Exercise: a treat, not a chore
Sometimes, we tend to see a lot of things that are bad for us as “treats”: things like chocolate, crisps, takeaways, lazy afternoons slumped on the sofa. I know I’m a bit prone to doing this too, but after an email from one of The Office Diet’s readers, I’m trying to rethink my attitude! Why shouldn’t I think of things that are good for me – like exercise – as treats too?
After all, I know that a trip to the gym is a real treat for me – when I was working full-time, it was a wonderful hour of freedom away from the office, and now that I’m studying, it makes a nice break from my desk. Going out for a leisurely walk with my boyfriend is also a treat, as is eating something delicious, homemade and packed with long-lasting energy, like pasta with a chunky vegetable sauce.
Here’s a few ways to think about your exercising as a treat, not a chore:
- If you work from home during some or all of the week, treat yourself to a half-hour walk every morning and afternoon as a break. You might want to listen to your favourite music or podcast while you walk, or use it as “couple time” with your partner.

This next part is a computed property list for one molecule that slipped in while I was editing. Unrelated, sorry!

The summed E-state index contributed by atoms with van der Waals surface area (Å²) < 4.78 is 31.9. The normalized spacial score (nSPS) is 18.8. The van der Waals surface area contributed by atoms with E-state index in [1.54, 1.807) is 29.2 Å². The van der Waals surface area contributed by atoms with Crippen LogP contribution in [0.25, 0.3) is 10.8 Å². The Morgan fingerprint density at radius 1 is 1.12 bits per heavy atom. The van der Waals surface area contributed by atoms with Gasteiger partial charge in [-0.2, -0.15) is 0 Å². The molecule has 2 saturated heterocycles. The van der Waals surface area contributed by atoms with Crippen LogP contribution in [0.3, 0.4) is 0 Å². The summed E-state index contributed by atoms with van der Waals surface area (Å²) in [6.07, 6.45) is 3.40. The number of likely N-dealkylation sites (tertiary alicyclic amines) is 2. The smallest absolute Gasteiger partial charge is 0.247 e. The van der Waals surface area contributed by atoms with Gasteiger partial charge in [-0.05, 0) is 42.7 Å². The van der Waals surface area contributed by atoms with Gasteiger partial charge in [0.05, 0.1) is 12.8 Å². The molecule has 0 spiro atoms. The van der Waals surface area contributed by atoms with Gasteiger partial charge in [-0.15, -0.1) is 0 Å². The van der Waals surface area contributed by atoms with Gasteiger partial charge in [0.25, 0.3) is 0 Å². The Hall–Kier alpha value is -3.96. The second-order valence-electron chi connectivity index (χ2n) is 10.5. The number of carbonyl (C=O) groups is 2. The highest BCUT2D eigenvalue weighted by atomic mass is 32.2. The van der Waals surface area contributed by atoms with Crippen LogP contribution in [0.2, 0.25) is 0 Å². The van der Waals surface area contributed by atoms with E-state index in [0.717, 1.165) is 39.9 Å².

- Pick a fun activity to do at the weekend – perhaps ice-skating, trampolining, rowing, skateboarding, or anything that you genuinely love to do. Set aside a morning or afternoon to indulge. If it’s something that brings out the big kid in you, so much the better!
- Get some friends on board, and have a blast doing something active together. How about a game of Ultimate Frisbee in the park, or an afternoon at an adventure playground with your kids? I love Lazer Quest (my competitive spirit comes to the fore when I get to prowl around and shoot people in the dark…), and I’m keen to try Paintball some day.
- Enjoy a long, chilled-out gym session: make some time for yourself, work off some energy on the machines, push yourself with the weights, and then take a long soak in the pool – or relax in the sauna – to wind down. Start viewing your workouts as “me time”, a chance to escape the computer, phone and pressures of daily life.
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